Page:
The United States is urging India to restart peace talks with Pakistan. The U.S. Undersecretary for political affairs William Burns is on a four-day stop in India, which includes rounds of talks with top Indian government officials. India put a pause on the slow-moving peace talks after tension rose sharply between the two nuclear-armed neighbors following November attacks on the Indian financial capital of Mumbai, which New Delhi blamed on Pakistan-based militants. Some version of a dialogue is expected to start soon, possibly before the visit of US secretary of state Hillary Clinton to India which is likely in the first week of July. India knows that powers like the US would try to nudge India to the negotiating table, and it would be better not to be seen as having been pressured into the talks.
The Times of India said Foreign Minister S M Krishna quoted President John F. Kennedy to his officers: “Never negotiate out of fear, but never fear to negotiate.” The statement showed Indian sincerity as the quote was also borrowed or taught by the US officials.
The relationship between the United States and India has gradually warmed in recent years. A major breakthrough was a civil nuclear deal achieved during Prime Minister Singh’s first administration and the second term of President George W. Bush.
The deal was opposed by India’s left. But the Congress Party, the largest in the current government, is no longer dependent on the outside support of Communists to stay in power. That means there are now little, if any, political risk from responding to Washington’s calls for even closer ties.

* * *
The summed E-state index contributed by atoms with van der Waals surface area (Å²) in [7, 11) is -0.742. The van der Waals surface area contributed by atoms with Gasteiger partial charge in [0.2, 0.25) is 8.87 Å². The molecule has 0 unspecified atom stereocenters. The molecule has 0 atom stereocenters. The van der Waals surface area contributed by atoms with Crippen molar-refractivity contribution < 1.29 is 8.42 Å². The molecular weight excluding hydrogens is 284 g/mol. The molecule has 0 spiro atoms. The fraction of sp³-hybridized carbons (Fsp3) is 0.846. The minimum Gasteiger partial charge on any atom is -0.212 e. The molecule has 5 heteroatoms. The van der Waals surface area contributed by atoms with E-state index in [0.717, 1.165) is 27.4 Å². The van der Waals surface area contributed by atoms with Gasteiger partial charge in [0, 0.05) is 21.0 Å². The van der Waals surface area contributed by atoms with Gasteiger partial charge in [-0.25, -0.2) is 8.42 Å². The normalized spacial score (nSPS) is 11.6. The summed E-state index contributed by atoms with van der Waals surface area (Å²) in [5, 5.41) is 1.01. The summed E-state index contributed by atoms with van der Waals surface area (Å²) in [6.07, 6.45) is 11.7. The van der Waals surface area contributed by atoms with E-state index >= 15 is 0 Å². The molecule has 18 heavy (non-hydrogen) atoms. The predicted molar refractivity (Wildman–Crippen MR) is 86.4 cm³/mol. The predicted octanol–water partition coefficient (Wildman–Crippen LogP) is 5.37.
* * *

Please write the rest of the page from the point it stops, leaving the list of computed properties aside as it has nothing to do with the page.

Have a look on the same news reported by two different Pakistani and Indian journalists present in different part of the globe.
Mansoor Ijaz, an American of Pakistan origin writing in the Washington Post, said it is high time to resolve Kashmir issue. Manmohan Singh and Pakistani President Asif Ali Zardari should call for a peace summit this summer. Singh and Zardari were two leaders who could make peace, he argued.
Sanjeev Miglani, an Indian political news editor based in Singapore reviewed the same news in Reuter’s blog as Peace with Pakistan was in India’s “vital interest” as told by Manmohan Singh to parliament in a speech, presumably directed at those in the Indian strategic establishment who believe in a more muscular approach toward Pakistan especially after the Mumbai attacks.
Pakistan has welcomed the recommence offer of talks but the point is that India wants peace talks on a condition of elimination of militants. Bilateral talks should be on equality basis not on conditions. All the issues from Kashmir to Siachin will be addressed, not only addressed should be resolved now. It is the high time to do something other than just talks. Indian sincerity towards the talks is still questionable but result should be assured, otherwise all American efforts will end in a smoke.
Image: Pak Tea House